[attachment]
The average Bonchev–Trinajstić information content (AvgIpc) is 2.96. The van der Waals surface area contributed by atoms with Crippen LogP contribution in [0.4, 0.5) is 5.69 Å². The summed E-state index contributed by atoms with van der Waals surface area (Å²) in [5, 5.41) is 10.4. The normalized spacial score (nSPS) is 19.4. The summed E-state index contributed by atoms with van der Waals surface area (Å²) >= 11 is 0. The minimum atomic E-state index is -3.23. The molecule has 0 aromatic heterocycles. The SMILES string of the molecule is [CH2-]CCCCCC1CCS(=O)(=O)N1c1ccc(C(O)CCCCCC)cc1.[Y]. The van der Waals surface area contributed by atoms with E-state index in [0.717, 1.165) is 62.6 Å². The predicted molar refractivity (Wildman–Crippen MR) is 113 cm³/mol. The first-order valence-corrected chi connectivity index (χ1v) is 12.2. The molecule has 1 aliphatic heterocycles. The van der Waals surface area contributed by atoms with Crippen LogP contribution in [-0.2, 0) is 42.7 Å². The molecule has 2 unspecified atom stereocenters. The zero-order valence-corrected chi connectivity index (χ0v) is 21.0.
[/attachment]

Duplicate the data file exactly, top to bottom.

The average Bonchev–Trinajstić information content (AvgIpc) is 2.96. The van der Waals surface area contributed by atoms with Crippen LogP contribution in [0.4, 0.5) is 5.69 Å². The summed E-state index contributed by atoms with van der Waals surface area (Å²) in [5, 5.41) is 10.4. The normalized spacial score (nSPS) is 19.4. The summed E-state index contributed by atoms with van der Waals surface area (Å²) >= 11 is 0. The minimum atomic E-state index is -3.23. The molecule has 0 aromatic heterocycles. The SMILES string of the molecule is [CH2-]CCCCCC1CCS(=O)(=O)N1c1ccc(C(O)CCCCCC)cc1.[Y]. The van der Waals surface area contributed by atoms with E-state index in [0.717, 1.165) is 62.6 Å². The predicted molar refractivity (Wildman–Crippen MR) is 113 cm³/mol. The first-order valence-corrected chi connectivity index (χ1v) is 12.2. The molecule has 1 aliphatic heterocycles. The van der Waals surface area contributed by atoms with Crippen LogP contribution in [-0.2, 0) is 42.7 Å². The molecule has 2 unspecified atom stereocenters. The zero-order valence-corrected chi connectivity index (χ0v) is 21.0.